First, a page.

Tuesday, September 4, 2012
Democratic leaders including Rep. Debbie Wasserman Schultz and Obama economic advisor Austan Goolsbee tell Robert Wolf that the economy has made significant progress since President Obama took office. In a Google+ Hangout, the two and other party officials also talk healthcare and women’s issues with the Reuters TV Impact Players host.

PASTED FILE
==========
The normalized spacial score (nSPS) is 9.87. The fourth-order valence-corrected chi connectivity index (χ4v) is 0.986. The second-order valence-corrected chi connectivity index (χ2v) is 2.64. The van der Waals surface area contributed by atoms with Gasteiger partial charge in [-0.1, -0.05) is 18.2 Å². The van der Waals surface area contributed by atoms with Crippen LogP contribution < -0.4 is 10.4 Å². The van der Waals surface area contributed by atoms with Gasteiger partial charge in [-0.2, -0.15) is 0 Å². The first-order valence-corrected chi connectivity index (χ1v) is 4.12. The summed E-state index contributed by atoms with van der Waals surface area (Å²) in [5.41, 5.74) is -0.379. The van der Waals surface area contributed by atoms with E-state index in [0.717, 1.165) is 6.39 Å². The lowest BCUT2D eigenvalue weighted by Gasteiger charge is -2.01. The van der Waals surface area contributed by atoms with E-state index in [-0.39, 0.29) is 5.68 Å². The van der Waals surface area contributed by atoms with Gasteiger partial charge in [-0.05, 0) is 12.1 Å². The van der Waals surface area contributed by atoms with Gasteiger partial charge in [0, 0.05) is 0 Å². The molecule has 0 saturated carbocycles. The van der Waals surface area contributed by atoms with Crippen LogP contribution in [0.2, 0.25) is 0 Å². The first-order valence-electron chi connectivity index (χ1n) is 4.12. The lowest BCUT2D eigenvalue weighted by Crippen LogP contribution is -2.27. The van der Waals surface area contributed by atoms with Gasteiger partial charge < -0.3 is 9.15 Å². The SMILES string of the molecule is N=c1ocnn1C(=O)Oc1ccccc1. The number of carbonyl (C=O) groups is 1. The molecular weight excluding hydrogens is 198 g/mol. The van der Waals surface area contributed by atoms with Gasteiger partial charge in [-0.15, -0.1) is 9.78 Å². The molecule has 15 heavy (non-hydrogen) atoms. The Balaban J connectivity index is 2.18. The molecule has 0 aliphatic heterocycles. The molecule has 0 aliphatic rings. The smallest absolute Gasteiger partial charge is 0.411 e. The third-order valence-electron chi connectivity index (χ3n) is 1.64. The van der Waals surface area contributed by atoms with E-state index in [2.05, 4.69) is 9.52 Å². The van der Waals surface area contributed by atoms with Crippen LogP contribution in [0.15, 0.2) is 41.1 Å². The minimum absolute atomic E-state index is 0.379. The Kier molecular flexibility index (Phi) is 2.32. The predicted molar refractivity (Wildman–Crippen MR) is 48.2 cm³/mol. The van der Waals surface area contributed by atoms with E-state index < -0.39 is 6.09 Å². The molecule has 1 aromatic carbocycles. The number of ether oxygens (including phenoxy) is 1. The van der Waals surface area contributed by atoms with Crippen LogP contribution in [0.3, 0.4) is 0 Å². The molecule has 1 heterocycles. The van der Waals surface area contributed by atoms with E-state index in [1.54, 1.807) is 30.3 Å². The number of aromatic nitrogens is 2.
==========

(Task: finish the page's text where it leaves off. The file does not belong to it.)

YAHOO.COMFormer Ohio Gov. Ted Strickland offered up one of the most blistering critiques of the night against Mitt Romney's bid for the presidency, accusing him of lacking "economic patriotism" for investing his money overseas and being an "outsourcing pioneer" while he was head of Bain Capital. "Mitt Romney, he lives by a different code," Strickland said in his speech at the Democratic National Convention. "To him, American workers are just numbers on a spreadsheet. To him, all profits are created equal, whether made on our shores or off." Strickland slammed Romney for opposing the bailout of the auto industry in Detroit, insisting that if Romney had gotten his way "devastation" would have "cascaded" across the nation. "Mitt Romney never saw the point of building something when he could profit from tearing it down. If Mitt was Santa Claus, he'd fire the reindeer and outsource the elves," the Democratic governor said. But Strickland saved his toughest critique for Romney's overseas investments, telling Democrats the Republican nominee "has so little economic patriotism that even his money needs a passport." Citing Scripture, Strickland said "where your treasure is, there will your heart be also." "Any man who aspires to be our president should keep both his treasure and his heart in the United States of America," Strickland said. He called the upcoming election "a true choice." "Barack Obama is betting on the American worker. Mitt Romney is betting on a Bermuda shell corporation," Strickland said. "Barack Obama saved the American auto industry. Mitt Romney saved on his taxes. Barack Obama is an economic patriot. Mitt Romney is an outsourcing pioneer."